It has been a little over a year since we announced the availability of the School of Government’s mobile app for Structured Sentencing. The app has been downloaded over one thousand times, and feedback is generally positive. Some upgrades and improvements are underway. Continue reading
Tag Archives: iPad
The School of Government’s mobile app for Structured Sentencing is available for download. The version for Apple devices—iPhone and iPad—is in the iTunes App Store, linked here. (You’ll need at least an iPhone 4, running iOS7.) The Android version is in the Google Play store, here. Both versions are free.
The app will help you prepare a lawful sentence for any felony or misdemeanor sentenced under Structured Sentencing and for drug trafficking. For all types of sentences, an important first step in the process is to enter the offense date of the crime being sentenced. With that information in place, the app will automatically apply the law as it existed at the time of offense—including the proper sentencing grid, available sentencing enhancements, and statutory probation conditions, among other things. It’s accurate back to October 1, 1994.
The app can store multiple sentences at once, allowing you to work up sentences for all of a defendant’s charges, or perhaps different sentencing options for the same charge (e.g., habitual/non-habitual; active/probationary; etc.), which could be useful for brainstorming, in plea negotiations, or when advising a client.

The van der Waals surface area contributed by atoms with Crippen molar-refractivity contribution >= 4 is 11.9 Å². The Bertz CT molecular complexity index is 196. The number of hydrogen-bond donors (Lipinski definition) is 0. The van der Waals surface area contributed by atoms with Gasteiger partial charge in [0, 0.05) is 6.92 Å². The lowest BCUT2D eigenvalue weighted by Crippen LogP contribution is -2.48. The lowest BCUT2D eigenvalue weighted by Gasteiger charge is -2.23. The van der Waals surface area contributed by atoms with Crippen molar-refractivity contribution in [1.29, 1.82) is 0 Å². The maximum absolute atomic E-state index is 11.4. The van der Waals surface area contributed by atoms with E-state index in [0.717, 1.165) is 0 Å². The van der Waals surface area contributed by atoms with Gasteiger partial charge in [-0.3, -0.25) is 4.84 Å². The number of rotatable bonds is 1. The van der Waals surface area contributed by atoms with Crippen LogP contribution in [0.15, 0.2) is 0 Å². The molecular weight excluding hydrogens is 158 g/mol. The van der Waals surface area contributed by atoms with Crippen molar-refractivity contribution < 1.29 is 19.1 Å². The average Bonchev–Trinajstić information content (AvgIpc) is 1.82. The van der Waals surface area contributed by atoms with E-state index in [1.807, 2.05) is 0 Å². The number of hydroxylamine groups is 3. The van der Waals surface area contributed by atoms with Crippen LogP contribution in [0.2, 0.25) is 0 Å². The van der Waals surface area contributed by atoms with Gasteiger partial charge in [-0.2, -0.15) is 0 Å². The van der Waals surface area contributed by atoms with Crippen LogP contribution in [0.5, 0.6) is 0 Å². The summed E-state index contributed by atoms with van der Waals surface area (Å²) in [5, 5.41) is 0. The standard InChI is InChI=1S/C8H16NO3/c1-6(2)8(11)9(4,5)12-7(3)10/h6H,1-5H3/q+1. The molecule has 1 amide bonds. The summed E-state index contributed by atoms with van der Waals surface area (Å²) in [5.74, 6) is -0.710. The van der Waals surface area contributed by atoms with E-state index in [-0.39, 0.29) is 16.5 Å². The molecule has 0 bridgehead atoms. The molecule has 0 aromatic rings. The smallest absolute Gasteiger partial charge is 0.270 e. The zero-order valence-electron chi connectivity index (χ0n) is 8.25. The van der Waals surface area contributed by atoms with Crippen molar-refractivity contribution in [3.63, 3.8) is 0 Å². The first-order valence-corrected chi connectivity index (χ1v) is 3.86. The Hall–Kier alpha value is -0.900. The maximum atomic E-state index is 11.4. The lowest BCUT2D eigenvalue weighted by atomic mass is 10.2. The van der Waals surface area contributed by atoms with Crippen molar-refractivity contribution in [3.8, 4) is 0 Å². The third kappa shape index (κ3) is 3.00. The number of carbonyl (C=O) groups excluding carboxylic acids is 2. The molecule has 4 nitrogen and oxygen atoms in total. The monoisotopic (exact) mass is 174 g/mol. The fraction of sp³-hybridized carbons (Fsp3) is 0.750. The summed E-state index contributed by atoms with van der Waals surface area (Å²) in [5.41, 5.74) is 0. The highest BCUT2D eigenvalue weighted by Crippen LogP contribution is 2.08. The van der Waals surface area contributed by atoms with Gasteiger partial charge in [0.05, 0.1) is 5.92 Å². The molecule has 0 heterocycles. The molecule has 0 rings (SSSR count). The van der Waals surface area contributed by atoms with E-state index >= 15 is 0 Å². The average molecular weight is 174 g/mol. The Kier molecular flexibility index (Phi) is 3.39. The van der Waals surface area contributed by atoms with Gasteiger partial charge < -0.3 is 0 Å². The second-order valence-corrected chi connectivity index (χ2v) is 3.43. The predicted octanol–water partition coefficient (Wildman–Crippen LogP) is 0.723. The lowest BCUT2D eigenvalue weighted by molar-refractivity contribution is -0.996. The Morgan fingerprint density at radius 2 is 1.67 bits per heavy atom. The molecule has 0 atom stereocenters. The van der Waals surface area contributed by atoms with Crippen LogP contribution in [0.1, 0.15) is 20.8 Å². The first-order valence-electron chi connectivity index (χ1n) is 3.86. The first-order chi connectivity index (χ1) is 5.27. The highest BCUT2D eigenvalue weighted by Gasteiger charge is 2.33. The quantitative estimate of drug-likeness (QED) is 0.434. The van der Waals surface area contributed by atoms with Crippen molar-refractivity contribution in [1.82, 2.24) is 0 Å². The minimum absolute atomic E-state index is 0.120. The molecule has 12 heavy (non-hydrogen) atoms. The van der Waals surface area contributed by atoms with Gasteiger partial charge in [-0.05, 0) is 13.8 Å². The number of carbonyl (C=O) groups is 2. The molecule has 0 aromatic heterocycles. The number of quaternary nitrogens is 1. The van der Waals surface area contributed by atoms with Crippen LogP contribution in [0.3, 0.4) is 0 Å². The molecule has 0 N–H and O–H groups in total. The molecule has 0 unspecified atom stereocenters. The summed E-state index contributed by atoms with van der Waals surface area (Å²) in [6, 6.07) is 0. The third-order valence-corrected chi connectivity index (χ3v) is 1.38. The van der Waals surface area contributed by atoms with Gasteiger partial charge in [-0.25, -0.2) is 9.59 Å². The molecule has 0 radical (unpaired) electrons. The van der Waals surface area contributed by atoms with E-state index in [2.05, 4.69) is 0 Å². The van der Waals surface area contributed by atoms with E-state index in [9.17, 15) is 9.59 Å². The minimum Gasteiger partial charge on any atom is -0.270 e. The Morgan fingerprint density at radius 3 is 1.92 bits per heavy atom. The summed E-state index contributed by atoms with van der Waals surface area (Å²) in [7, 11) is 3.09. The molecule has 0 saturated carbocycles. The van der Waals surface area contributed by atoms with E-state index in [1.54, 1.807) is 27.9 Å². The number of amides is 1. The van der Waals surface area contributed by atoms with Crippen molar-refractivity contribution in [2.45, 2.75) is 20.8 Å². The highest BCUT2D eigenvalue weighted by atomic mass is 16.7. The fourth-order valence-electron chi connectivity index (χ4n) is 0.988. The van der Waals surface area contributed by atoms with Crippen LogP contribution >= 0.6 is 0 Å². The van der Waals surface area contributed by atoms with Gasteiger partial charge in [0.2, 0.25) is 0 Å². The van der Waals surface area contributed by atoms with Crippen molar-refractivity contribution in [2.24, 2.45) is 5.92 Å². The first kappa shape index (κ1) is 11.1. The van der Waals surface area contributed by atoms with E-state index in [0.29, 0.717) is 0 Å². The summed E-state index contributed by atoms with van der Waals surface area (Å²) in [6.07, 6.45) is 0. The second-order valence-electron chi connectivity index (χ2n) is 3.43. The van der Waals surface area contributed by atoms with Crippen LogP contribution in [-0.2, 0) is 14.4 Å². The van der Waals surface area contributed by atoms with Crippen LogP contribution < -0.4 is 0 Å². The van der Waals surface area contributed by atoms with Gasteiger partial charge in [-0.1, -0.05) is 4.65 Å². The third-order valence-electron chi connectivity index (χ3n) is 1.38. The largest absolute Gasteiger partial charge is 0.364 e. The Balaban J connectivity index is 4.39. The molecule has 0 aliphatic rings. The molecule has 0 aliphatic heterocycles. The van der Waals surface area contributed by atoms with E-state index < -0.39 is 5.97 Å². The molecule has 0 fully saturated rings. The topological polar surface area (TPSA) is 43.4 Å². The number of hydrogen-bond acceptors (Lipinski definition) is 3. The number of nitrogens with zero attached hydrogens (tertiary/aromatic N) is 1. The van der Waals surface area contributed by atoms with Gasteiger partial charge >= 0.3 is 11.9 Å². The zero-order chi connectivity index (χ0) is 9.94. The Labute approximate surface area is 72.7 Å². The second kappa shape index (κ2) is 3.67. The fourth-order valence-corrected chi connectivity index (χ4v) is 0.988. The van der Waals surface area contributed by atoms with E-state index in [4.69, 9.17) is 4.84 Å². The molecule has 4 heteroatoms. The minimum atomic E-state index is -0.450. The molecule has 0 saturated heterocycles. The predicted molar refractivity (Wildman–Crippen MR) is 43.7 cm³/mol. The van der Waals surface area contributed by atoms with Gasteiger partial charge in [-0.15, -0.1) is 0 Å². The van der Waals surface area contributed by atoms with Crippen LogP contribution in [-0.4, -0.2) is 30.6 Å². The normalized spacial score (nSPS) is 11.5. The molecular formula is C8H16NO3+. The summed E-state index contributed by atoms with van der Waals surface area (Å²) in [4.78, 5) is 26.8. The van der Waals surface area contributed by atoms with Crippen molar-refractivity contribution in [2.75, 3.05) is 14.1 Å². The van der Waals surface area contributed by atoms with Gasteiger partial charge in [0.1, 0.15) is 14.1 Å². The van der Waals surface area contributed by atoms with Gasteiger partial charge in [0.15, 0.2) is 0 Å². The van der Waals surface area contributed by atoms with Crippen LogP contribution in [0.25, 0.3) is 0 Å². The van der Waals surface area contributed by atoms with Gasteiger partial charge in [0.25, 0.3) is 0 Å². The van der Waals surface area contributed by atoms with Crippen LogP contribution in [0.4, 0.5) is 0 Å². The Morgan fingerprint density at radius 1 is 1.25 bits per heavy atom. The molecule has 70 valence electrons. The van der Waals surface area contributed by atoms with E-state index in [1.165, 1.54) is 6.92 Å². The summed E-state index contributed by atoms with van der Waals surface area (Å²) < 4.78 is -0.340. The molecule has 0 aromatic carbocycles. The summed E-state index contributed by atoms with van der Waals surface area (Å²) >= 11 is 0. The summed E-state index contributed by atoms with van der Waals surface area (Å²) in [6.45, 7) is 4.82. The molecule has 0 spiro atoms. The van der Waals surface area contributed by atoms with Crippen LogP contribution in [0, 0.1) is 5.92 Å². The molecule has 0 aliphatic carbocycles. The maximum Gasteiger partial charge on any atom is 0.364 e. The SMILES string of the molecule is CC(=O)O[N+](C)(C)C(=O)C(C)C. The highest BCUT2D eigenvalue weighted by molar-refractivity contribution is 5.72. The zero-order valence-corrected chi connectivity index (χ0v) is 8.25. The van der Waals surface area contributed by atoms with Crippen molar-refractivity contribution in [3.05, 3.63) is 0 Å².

Here are some additional features.
The app will help you avoid some common sentencing errors. If your split sentence is too long (or your probation period too long, or your fine too big), a pop-up will warn you about it.
There is a searchable chart of all North Carolina crimes, sorted by offense class.
There is a prior record level calculator.
Every screen in the app has an associated help screen that addresses legal issues and frequently asked questions germane to that step in the sentencing process. For example, the help screen for prior record level collects statutes and case law on which things count for points and which do not.
When legally appropriate, the app will prompt you for sentencing options such as extraordinary mitigation, advanced supervised release, substantial assistance, and the firearm/deadly weapon sentence enhancement. The app will calculate the enhanced or mitigated sentence, such as the ASR date, for you.
The app prepares a detailed report on each sentence that is exportable to email.
Steve Winsett of Mainprocessor, LLC, in Greensboro programmed the app. Steve is a visionary who cares a lot about how the court system does its work. Christopher Tyner and Cindy Lee helped me edit and check the app’s content. Robby Poore designed some of the app artwork.
The app was created with generous funding from the C. Felix Harvey Award to Advance Institutional Priorities, a UNC–Chapel Hill award promoting innovative scholarship that positively impacts constituencies outside the university. I am grateful to the Harvey family for their support of the university, and for recognizing the importance of accuracy in the work that readers of this blog do each day.
The sentencing app is the latest addition to the School’s family of apps. Just as he led us into blogging, Jeff led us into the world of apps with his mobile search and seizure guide, ASSET (for Apple and Android). In general, I find that it’s a good strategy in life to watch what Jeff Welty does and try my best to do it too.
I hope you’ll download the app and take a look. We’re already working on some additional functionality for future releases, so I welcome thoughts about how it could be improved to help you with your work.